CEPH CRUSH algorithm source code analysis

Before all

Before reading this article, you need to be familiar with CEPH’s basic operations on Pools and CRUSH maps, and have a preliminary reading about the source code. (PS呀。欢迎光临我的github pages ~~~)

Analysis method

Firstly, we write an example c code invoking librados to write an object to a pool. Then we use GDB(CGDB is recommended) to trace the program running meanwhile we’ll focus on some variables related to CRUSH. So we’ll know how CRUSH exactly runs in the source code.


  • How to trace
    • Compile CEPH
    • Get function stack
  • Tracing process
    • input —> PGID
    • PGID —> OSD set

1. How to trace

1.1 Compile CEPH

First of all, we should install CEPH using source code, and when doing ./configure, we’ll add compile flags like this ./configure CFLAGS='-g3 –O0' CXXFLAGS='-g3 –O0'. -g3 means MACRO infos is generated. -O0 is important, it means shutdown the compiler optimization, if not, when using GDB following the program, most variables are optimized out. After configure, make and sudo make install.
P.S. -O0 only suits for experimental occasion, in production environment compiler optimization surely should be on.

1.2 Get function stack

As we know, CRUSH core function is crush_do_rule(mapper.c line 785). By this function, we can divide the whole CRUSH calculation process into 2 periods: input -> PGID and PGID -> OSD set. For the first period, we use GDB to get the function stack:

  1. compile the example code with -g flag
  2. gdb rados_write
  3. then we enter the GDB interface. Before run we add a breakpoint:b crush_do_rule
  4. r and then we stop at the crush_do_rule function.
  5. bt full we’ll get the function stack and we can print the debug info out to a file using GDB log. Then let’s look deep into this process.

The function stack is like this:

#12 main
#11 rados_write
#10 librados::IoCtxImpl::write
#9 librados::IoCtxImpl::operate
#8 Objecter::op_submit
#7 Objecter::_op_submit_with_budget
#6 Objecter::_op_submit
#5 Objecter::_calc_target
#4 OSDMap::pg_to_up_acting_osds
#3 OSDMap::_pg_to_up_acting_osds
#2 OSDMap::_pg_to_osds
#1 CrushWrapper::do_rule
#0 crush_do_rule

2. Tracing process

The CRUSH calculation can be summarized like this:
INPUT(object name & pool name) —> PGID —> OSD set. In this article, we only focus on the calculation.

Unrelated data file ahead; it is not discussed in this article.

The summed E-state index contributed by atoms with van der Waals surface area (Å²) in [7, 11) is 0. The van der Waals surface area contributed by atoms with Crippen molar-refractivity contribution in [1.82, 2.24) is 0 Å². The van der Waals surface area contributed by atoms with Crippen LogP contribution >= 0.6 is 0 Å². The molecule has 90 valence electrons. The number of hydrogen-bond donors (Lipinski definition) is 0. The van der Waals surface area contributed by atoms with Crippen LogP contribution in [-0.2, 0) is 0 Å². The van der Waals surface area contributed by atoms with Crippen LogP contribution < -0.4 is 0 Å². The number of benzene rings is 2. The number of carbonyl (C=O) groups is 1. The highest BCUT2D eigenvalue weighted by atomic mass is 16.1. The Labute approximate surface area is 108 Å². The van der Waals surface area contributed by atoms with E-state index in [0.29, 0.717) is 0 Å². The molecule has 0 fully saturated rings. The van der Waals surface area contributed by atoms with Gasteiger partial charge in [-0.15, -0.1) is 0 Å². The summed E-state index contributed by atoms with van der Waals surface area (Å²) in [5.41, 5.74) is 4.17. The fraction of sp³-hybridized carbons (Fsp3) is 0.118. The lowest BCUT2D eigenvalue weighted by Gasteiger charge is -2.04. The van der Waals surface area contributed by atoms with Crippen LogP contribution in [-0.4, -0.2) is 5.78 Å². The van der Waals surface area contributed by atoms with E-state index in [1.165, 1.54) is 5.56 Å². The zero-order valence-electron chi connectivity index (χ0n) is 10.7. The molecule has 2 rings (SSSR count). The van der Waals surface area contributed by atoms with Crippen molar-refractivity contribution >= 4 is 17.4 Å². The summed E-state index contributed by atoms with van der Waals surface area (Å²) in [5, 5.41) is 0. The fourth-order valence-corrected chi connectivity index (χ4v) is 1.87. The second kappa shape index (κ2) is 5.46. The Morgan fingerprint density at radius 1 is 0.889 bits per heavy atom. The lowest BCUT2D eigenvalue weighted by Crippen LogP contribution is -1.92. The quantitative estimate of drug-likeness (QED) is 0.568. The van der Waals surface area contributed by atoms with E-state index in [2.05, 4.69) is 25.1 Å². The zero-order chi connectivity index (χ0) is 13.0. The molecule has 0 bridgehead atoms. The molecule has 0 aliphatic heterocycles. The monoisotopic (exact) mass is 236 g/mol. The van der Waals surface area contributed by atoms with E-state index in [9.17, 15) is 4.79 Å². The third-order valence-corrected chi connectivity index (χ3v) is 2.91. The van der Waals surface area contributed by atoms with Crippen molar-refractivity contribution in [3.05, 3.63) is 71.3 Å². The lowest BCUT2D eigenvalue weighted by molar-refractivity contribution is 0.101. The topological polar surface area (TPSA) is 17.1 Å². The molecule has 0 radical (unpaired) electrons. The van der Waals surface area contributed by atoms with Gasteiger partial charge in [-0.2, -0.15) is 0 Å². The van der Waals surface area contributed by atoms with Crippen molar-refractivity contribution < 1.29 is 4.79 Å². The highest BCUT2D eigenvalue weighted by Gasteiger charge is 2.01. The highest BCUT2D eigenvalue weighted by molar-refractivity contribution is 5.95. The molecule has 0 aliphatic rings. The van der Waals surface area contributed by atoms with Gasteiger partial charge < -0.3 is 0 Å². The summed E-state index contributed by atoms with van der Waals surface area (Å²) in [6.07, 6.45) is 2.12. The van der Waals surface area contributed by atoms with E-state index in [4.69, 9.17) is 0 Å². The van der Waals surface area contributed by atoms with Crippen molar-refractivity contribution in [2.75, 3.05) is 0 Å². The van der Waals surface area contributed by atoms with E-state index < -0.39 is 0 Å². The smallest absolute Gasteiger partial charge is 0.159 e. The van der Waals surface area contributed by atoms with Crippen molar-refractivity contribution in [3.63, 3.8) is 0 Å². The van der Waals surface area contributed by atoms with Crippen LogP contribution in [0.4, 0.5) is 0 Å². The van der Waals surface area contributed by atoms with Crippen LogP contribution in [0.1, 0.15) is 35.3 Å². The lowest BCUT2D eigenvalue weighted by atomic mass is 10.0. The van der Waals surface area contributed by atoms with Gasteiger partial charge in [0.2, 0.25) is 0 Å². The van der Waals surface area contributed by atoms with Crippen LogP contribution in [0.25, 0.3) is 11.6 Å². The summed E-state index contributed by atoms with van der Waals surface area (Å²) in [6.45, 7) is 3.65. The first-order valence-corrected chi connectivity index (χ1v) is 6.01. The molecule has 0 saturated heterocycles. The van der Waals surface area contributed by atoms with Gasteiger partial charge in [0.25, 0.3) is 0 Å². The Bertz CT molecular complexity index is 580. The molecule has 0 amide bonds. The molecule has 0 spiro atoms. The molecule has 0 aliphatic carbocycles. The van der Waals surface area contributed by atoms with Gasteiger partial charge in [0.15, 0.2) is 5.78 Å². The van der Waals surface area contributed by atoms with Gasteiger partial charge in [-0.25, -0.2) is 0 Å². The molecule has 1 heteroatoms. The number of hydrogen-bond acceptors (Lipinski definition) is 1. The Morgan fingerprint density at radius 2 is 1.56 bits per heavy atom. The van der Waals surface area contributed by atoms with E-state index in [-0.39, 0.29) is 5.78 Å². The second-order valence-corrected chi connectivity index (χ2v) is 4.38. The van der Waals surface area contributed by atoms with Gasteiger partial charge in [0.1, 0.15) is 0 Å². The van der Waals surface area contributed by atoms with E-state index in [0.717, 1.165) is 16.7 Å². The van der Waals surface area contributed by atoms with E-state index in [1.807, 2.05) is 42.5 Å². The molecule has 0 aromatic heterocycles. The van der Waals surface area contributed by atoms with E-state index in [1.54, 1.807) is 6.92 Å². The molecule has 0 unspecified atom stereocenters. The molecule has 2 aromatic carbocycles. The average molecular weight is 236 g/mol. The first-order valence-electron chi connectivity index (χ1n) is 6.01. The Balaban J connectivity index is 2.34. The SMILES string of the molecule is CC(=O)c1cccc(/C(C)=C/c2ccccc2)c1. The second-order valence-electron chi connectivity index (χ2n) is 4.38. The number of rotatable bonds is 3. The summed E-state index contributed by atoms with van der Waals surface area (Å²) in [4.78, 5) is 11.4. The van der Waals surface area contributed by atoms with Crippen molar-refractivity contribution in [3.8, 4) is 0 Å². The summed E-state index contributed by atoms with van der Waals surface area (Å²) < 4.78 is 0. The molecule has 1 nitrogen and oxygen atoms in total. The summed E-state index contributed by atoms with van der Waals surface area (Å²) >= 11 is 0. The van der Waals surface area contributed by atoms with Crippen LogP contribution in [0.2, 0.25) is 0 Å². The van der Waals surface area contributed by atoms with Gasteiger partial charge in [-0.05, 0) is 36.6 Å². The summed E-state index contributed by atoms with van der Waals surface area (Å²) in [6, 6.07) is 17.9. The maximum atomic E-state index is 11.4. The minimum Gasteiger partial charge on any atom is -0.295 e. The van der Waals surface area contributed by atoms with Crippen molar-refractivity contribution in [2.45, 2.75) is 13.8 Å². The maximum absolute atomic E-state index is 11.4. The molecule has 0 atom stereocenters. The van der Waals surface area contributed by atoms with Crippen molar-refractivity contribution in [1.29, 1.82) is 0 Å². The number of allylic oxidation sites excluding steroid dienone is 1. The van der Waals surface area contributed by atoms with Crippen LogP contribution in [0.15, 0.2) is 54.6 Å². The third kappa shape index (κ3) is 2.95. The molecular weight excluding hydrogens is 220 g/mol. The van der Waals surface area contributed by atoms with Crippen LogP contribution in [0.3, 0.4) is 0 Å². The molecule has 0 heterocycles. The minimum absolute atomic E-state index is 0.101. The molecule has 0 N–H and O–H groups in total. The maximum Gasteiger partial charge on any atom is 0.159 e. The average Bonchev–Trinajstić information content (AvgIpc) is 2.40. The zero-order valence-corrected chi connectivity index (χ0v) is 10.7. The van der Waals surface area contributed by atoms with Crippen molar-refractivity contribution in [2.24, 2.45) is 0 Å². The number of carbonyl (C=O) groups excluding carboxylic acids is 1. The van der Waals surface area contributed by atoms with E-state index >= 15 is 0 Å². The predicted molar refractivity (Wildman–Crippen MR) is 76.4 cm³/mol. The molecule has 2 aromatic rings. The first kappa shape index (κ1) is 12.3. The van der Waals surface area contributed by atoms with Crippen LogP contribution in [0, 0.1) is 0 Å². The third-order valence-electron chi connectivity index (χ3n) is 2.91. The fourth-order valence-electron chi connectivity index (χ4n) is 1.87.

2.1 input —> PGID

All the funtions in the stack above do this work. You can read the source code following the orders. As a result, I’ll list all the crucial transformations from input to pgid.

First in rados_ioctx_create, lookup_pool get poolid by pool name and encapsulate poolid into a librados::IoCtxImpl type variable ctx;

Then in rados_write object name is encapsulated into oid;
And then in librados::IoCtxImpl::operate, oid and oloc(comprising poolid) are packed into a Objecter::Op * type variable objecter_op;

Through all kinds of encapsulations, we arrive at this level: _calc_target. We get still unchanged oid and poolid. And we read out the informations of the target pool.


(in my cluster, pool “neo” id is 29, name of object to write is “neo-obj”)

In object_locator_to_pg, the first calculation begins: ceph_str_hash hashes object name into a uint32_t type value as so-called ps(placement seed)


Then we get PGID. Not long ago, I think pgid is a single value while it’s not. PGID is a struct type variable comprising poolid and ps.


But what is the input x of crush_do_rule? Let’s move on. Then in _pg_to_osds there is a line ps_t pps = pool.raw_pg_to_pps(pg); //placement ps. the pps is x. How is pps calculated? In this function: crush_hash32_2(CRUSH_HASH_RJENKINS1,ceph_stable_mod(pg.ps(), pgp_num, pgp_num_mask),pg.pool());


ps mod pgp_num_mask and the result(i.e. a) hashes with poolid(b). That is what we call pps, i.e., x.


so we get the input x of the second period.
I draw a flow chart to show the first period.

first period

P.S. you can find something in PG’s name and object name.

2.2 PGID —> OSD set

Before we get started in this part, we must make clear several concepts.

weight VS reweight


ref here.
ceph osd crush reweight” sets the CRUSH weight of the OSD. This weight is an arbitrary value (generally the size of the disk in TB or something) and controls how much data the system tries to allocate to the OSD.
ceph osd reweight” sets an override weight on the OSD. This value is in the range 0 to 1, and forces CRUSH to re-place (1-weight) of the data that would otherwise live on this drive. It does not change the weights assigned to the buckets above the OSD, and is a corrective measure in case the normal CRUSH distribution isn’t working out quite right. (For instance, if one of your OSDs is at 90% and the others are at 50%, you could reduce this weight to try and compensate for it.)